It took a long time for me to see that progress though. I still visited Marc most days, although I knew that my summer holiday was coming to an end, and that soon I would have to make a decision about whether or not I would return to work in September, which would undoubtedly affect my ability to visit him. My visiting patterns in the new ward were quite different though. For starters, the children often came with me. Every visit was only for an hour, although it was possible to visit twice a day, once in the afternoon and once in the evening, if you wanted to. I took to carrying around a ‘hospital bag’, filled with supplies I regularly needed when we visited. It was put together over a long period of time, but contained some books and games to entertain the children during the often non-thrilling visits, a cardigan in case it got cold, a few snacks, the book I sometimes read to Marc, a bottle of water and whatever treat / snack / card or gift I had bought or received that day for him.
When I visited, the first thing I took to doing was plugging his phone in to charge, because he simply couldn’t reach behind the bed to do this simple task himself to begin with, and asking the nursing staff to take care of charging his phone regularly seemed too much to ask. Not that he was calling or texting me much: he was still fairly exhausted by even simple tasks like sending texts, but he was using his phone to surf the internet each day to help pass the time, and this drained the phone of its charge. If I remembered to plug the phone in at the beginning of a visit, it was usually almost fully charged by the time I left. Woe betide me the times I forgot, as I would have to leave it plugged in behind him when I left, meaning that he would have to wait until I returned at the next visit to unplug it, or ask a member of staff to do it for him.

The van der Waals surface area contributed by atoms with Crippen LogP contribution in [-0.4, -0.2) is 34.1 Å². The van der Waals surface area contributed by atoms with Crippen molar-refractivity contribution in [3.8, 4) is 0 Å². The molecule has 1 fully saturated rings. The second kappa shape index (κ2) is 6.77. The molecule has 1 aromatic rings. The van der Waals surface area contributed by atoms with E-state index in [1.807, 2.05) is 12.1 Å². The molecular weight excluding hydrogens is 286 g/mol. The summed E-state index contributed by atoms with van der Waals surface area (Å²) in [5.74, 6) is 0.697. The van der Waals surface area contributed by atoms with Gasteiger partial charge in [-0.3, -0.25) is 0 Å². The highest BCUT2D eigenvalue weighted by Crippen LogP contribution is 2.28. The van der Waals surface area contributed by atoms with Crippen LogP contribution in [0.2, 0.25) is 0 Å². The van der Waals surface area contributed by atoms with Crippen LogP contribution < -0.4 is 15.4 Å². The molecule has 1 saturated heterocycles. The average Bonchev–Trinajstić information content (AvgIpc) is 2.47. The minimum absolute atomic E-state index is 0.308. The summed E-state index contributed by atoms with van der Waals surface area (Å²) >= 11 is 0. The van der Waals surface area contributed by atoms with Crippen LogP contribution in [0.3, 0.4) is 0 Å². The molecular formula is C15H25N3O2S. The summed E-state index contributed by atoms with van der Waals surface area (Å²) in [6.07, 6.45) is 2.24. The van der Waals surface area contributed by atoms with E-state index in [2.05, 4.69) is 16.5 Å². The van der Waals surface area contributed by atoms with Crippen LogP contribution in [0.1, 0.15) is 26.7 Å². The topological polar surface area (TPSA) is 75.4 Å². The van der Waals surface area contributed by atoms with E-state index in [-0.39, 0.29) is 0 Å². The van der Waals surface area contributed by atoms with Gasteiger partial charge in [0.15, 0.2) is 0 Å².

Every day I tried to take him some kind of new drink or snack to try and tempt him to eat. He was still hugely skinny, and despite ordering meals from the hospital canteen, each day, he wasn’t putting on any weight. In truth, they often made him sick. His appetite was still incredibly small, his stomach struggling to adjust to eating solid food again. Add to this the fact that the hospital food was not great, and it isn’t hard to see why he wasn’t gaining weight. I don’t think he consumed very much of those meals, but I never saw him eating (mealtimes are scheduled well out of visiting hours for obvious reasons) so I wasn’t really sure what kind of calorie intake he was managing. I only knew that he hated the meals, so I tried to bring things in to tempt him whenever I could.
In truth, he was sick a lot during his stay on A5. Either he didn’t eat much, or he forced himself to eat more in an effort to gain weight and threw the food back up again. At this point no one was really weighing him, but now he was ‘out of danger’ and there were larger, healthier men sitting in the beds around him, it became clear how incredibly small and skinny he was, lying in the bed, his muscles wasted, able to do so little for himself for so long. I know that he looked forward desperately to the physiotherapists coming to see him daily, because it gave him something to distract him from the boredom and misery. He began to be lifted out of bed each morning and placed on the chair beside his bed to ‘sit out’, for longer and longer periods of time, building the length of time up so that he was able to manage more and more each day. This, at least was heartening. And slowly, very slowly, with an initial goal of being strong enough to be able to turn around in the bed and plug his own phone in, he began to make progress.